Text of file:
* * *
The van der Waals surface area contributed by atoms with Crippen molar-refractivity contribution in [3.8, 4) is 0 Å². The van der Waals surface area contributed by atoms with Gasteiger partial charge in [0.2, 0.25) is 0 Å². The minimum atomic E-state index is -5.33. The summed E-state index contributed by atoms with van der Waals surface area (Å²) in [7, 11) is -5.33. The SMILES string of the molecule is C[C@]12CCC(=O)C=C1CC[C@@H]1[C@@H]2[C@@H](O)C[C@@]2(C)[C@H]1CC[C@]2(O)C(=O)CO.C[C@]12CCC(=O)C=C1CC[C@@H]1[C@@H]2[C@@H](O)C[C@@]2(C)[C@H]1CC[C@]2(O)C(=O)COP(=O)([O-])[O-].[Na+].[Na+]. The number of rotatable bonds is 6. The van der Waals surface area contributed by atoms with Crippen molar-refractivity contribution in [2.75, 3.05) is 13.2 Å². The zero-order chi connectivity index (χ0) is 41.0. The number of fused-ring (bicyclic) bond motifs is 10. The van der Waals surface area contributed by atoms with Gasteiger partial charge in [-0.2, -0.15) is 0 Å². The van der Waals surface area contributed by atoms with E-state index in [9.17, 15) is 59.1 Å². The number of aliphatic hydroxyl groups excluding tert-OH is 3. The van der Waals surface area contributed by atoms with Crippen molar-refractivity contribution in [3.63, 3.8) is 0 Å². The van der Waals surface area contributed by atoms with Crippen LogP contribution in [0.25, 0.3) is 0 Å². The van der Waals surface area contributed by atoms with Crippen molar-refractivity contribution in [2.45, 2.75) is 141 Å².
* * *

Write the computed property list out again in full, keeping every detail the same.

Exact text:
The van der Waals surface area contributed by atoms with Crippen molar-refractivity contribution in [3.8, 4) is 0 Å². The van der Waals surface area contributed by atoms with Gasteiger partial charge in [0.2, 0.25) is 0 Å². The minimum atomic E-state index is -5.33. The summed E-state index contributed by atoms with van der Waals surface area (Å²) in [7, 11) is -5.33. The SMILES string of the molecule is C[C@]12CCC(=O)C=C1CC[C@@H]1[C@@H]2[C@@H](O)C[C@@]2(C)[C@H]1CC[C@]2(O)C(=O)CO.C[C@]12CCC(=O)C=C1CC[C@@H]1[C@@H]2[C@@H](O)C[C@@]2(C)[C@H]1CC[C@]2(O)C(=O)COP(=O)([O-])[O-].[Na+].[Na+]. The number of rotatable bonds is 6. The van der Waals surface area contributed by atoms with Crippen molar-refractivity contribution in [2.75, 3.05) is 13.2 Å². The zero-order chi connectivity index (χ0) is 41.0. The number of fused-ring (bicyclic) bond motifs is 10. The van der Waals surface area contributed by atoms with Gasteiger partial charge in [-0.2, -0.15) is 0 Å². The van der Waals surface area contributed by atoms with E-state index in [9.17, 15) is 59.1 Å². The number of aliphatic hydroxyl groups excluding tert-OH is 3. The van der Waals surface area contributed by atoms with Crippen molar-refractivity contribution in [3.63, 3.8) is 0 Å². The van der Waals surface area contributed by atoms with Crippen LogP contribution in [0.25, 0.3) is 0 Å². The van der Waals surface area contributed by atoms with Crippen molar-refractivity contribution in [2.45, 2.75) is 141 Å².